Pientka later took part in the FBI’s 2017 interview of Flynn, which became the basis of former Special Counsel Robert Mueller’s criminal case against Flynn. Following the discovery of exculpatory documents that had previously been suppressed by the government, the DOJ moved to dismiss all charges against Flynn. A top federal appellate court panel ordered Emmett G. Sullivan, the judge overseeing Flynn’s case, to dismiss the charges against Flynn, but Sullivan has thus far refused to comply.

Pientka’s account of the meeting was approved by Strzok and former FBI attorney Kevin Clinesmith. According to the DOJ OIG, Clinesmith fabricated evidence against Carter Page to ensure that a warrant to spy on him would be approved by the federal spy court. Rather than inform the Foreign Intelligence Surveillance Court that Carter Page had previously worked with a U.S. intelligence agency in its successful efforts to capture and prosecute Russian intelligence officers working against the United States, Clinesmith allegedly changed an e-mail from that intelligence agency to eliminate the agency’s confirmation that Page had worked with them against the Russians. —Federalist

This difference in treatment between Hillary and Trump stands even more starkly in light of the fact that we now know Hillary indirectly paid a British spy for Russian intel to defame Trump… which later became known as the Steele Dossier and the First Cause of the Mueller Investigation.

Pientka, who was one of the top agents on Crossfire Hurricane, developed the briefing materials in coordination with Peter Strzok, the lead investigator on the Trump-Russia probe. Kevin Clinesmith, an FBI lawyer found to have altered an email related to Carter Page, also worked on the plan to use Pientka in the briefing, according to the memo.

Ratcliffe sent the memo and Pientka’s notes to Sens. Chuck Grassley and Ron Johnson, who have for months pressed for the declassification of documents related to the Trump campaign briefing.

The FBI’s covert use of the briefing was revealed in a Justice Department inspector general’s (IG) report released on Dec. 9, 2019. Investigators provided a briefing to Hillary Clinton on Aug. 27, 2016, but did not use it for purposes of collecting evidence on the candidate.

…The FBI opened an investigation of the Trump campaign’s possible ties to Russia on July 31, 2016. Investigators opened a counterintelligence probe of Flynn on Aug. 16, 2016, a day before the campaign briefing.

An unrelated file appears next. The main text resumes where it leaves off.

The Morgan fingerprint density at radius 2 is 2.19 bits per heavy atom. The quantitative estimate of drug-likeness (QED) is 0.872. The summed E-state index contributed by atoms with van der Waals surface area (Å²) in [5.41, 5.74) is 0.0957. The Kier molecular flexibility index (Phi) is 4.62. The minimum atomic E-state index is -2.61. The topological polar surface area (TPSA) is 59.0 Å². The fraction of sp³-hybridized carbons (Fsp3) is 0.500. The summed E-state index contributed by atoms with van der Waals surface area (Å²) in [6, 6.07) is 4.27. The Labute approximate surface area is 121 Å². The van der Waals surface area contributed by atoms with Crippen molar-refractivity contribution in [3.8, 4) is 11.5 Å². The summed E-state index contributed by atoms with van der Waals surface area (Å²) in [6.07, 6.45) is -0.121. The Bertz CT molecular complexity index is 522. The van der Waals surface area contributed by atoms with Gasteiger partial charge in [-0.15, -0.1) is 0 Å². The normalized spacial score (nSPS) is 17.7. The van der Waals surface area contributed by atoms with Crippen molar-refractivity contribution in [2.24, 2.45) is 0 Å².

The IG report said that FBI “viewed that briefing as a possible opportunity to collect information potentially relevant to the Crossfire Hurricane and Flynn investigations.”

Pientka told the IG that he saw the briefing as an opportunity “to gain assessment and possibly have some level of familiarity with [Flynn]. So, should we get to the point where we need to do a subject interview….I would have that to fall back on.”

Pientka’s memo does not indicate that Trump or Flynn made any incriminating statements. According to Pientka, Trump asked about Russia’s spy activities in the United States compared to other hostile nations, such as China.

“This brief will advise you that if you are not already a target of a Foreign Intelligence Service, due to the fact you are receiving this classified briefing, you will be,” Pientka said in the briefing, according to his memo.–DailyCaller

This might make you wonder, what was said in these meetings that they were so intent on listening to them?

Nothing.

They asked some context questions about what they were dealing with, and how serious these threats were relative to some other similar threats. And Flynn expressed concerns whether we had sufficient federal agents to fully deal with both the foreign and domestic threats to security — it was his contention that we did not.

Yeah, definitely the sort of thing a Russian plant would be arguing for… increased attention being given to national security.